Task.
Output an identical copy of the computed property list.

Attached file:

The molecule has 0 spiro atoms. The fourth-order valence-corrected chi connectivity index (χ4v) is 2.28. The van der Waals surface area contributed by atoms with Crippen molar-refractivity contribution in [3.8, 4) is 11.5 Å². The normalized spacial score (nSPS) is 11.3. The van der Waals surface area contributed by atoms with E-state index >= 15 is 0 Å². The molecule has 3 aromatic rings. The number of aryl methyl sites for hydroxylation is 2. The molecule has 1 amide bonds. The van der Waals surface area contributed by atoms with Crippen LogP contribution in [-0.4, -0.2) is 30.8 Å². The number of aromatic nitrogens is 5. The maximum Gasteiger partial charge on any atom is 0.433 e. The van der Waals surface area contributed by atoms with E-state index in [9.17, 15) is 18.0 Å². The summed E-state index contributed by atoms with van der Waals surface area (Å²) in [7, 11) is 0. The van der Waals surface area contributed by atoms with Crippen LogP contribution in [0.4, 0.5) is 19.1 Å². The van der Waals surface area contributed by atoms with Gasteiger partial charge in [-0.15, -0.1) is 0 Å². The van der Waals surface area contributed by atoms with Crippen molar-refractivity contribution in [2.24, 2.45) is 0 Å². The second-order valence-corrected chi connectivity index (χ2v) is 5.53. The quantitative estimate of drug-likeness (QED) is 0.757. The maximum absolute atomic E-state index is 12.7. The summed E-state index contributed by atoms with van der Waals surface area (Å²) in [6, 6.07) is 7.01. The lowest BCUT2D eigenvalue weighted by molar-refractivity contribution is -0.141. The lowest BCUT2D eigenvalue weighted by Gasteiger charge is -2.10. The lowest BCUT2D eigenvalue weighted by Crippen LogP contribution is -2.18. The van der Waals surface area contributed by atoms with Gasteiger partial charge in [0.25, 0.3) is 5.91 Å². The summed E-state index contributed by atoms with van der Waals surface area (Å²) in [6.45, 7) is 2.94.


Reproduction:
The molecule has 0 spiro atoms. The fourth-order valence-corrected chi connectivity index (χ4v) is 2.28. The van der Waals surface area contributed by atoms with Crippen molar-refractivity contribution in [3.8, 4) is 11.5 Å². The normalized spacial score (nSPS) is 11.3. The van der Waals surface area contributed by atoms with E-state index >= 15 is 0 Å². The molecule has 3 aromatic rings. The number of aryl methyl sites for hydroxylation is 2. The molecule has 1 amide bonds. The van der Waals surface area contributed by atoms with Crippen LogP contribution in [-0.4, -0.2) is 30.8 Å². The number of aromatic nitrogens is 5. The maximum Gasteiger partial charge on any atom is 0.433 e. The van der Waals surface area contributed by atoms with E-state index in [9.17, 15) is 18.0 Å². The summed E-state index contributed by atoms with van der Waals surface area (Å²) in [7, 11) is 0. The van der Waals surface area contributed by atoms with Crippen LogP contribution in [0.4, 0.5) is 19.1 Å². The van der Waals surface area contributed by atoms with Gasteiger partial charge in [-0.15, -0.1) is 0 Å². The van der Waals surface area contributed by atoms with Crippen molar-refractivity contribution in [2.24, 2.45) is 0 Å². The second-order valence-corrected chi connectivity index (χ2v) is 5.53. The quantitative estimate of drug-likeness (QED) is 0.757. The maximum absolute atomic E-state index is 12.7. The summed E-state index contributed by atoms with van der Waals surface area (Å²) in [6, 6.07) is 7.01. The lowest BCUT2D eigenvalue weighted by molar-refractivity contribution is -0.141. The lowest BCUT2D eigenvalue weighted by Gasteiger charge is -2.10. The lowest BCUT2D eigenvalue weighted by Crippen LogP contribution is -2.18. The van der Waals surface area contributed by atoms with Gasteiger partial charge in [0.25, 0.3) is 5.91 Å². The summed E-state index contributed by atoms with van der Waals surface area (Å²) in [6.45, 7) is 2.94.